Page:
By Declaring opioid abuse as a public health emergency, President Trump gave a lot of people hope.
From those who help recovering addicts, to those who arrest drug traffickers there is cautious optimism about the declaration and what it would mean.
"It's about time! We here in the Valley have been battling it for years," said Unity Center Executive Director Mary Hess.
But Hess says her optimism is tempered with concerns over some of the president's other comments. Like when he said that drug prosecutions have gone down in recent years, and he'll bring them back up.
"Punishment is not the answer," Hess said. "It is through treatment and through reconnecting people into the community and giving them better options."
The head of the drug task force of Belmont County's Major Crimes Unit says prescriptions from doctors are at the heart of half the cases,"50% of them say that they become addicted to opiates and heroin, or eventually heroin, through being prescribed pain medication through a doctor," said John McFarland. "And that's something else that I feel the government could do more at controlling."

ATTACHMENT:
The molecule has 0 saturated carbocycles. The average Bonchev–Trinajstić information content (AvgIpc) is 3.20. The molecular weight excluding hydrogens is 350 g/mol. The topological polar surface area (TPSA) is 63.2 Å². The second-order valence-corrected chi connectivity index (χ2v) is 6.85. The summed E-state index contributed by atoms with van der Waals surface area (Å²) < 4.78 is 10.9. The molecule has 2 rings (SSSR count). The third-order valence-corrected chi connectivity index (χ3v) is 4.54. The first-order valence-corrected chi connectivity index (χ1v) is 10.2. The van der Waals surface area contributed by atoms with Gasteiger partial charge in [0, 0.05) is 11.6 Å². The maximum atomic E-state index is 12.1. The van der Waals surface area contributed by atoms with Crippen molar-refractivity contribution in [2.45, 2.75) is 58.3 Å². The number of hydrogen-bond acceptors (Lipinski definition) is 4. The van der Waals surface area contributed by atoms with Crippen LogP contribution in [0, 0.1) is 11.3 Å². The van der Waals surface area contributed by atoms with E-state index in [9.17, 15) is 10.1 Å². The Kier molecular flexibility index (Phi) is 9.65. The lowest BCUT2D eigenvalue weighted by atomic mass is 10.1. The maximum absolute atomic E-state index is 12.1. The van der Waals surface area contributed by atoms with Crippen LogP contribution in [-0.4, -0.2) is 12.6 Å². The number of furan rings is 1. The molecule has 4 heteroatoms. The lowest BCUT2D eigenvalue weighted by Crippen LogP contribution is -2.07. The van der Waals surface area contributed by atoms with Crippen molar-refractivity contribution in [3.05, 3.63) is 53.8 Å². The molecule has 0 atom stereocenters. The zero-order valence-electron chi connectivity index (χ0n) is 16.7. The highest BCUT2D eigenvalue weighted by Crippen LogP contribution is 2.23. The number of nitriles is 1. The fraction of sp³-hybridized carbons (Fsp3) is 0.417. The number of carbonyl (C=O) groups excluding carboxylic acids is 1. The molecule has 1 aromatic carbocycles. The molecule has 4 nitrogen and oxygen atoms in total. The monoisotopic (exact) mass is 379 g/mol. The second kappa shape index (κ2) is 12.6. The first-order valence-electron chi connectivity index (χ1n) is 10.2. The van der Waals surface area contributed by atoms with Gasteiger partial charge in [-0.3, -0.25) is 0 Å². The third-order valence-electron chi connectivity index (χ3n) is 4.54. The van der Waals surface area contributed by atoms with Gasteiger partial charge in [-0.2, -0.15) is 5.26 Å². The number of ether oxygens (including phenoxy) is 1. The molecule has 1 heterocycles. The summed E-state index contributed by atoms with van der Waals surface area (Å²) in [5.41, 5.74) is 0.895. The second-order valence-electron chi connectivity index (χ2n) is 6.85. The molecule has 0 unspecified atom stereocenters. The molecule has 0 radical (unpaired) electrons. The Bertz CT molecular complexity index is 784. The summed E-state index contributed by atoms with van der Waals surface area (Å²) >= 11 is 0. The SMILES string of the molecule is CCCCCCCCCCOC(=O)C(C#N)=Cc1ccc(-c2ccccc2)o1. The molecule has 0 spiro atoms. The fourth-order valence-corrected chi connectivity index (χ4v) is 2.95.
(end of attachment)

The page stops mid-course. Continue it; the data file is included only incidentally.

Chief McFarland says the county contributes what it can, but the task force doesn't have the kind of funding they need.
"We don't have a full-time drug enforcement operation where a bunch of guys are designated to investigate drug crimes," he told 7News.
Hess would like to see more treatment available, "I would like treatment facilities to actually be opened that are focused on drug rehabilitation."
Both say they are encouraged by the federal emergency declaration, and they hope it will create some funding to help here in the Ohio Valley. Because at this point, the problem is just getting worse.
"As the Belmont County Major Crime Unit, we are at an all-time high in our caseloads," said McFarland.
West Virginia remains the number one state in the nation for overdose deaths.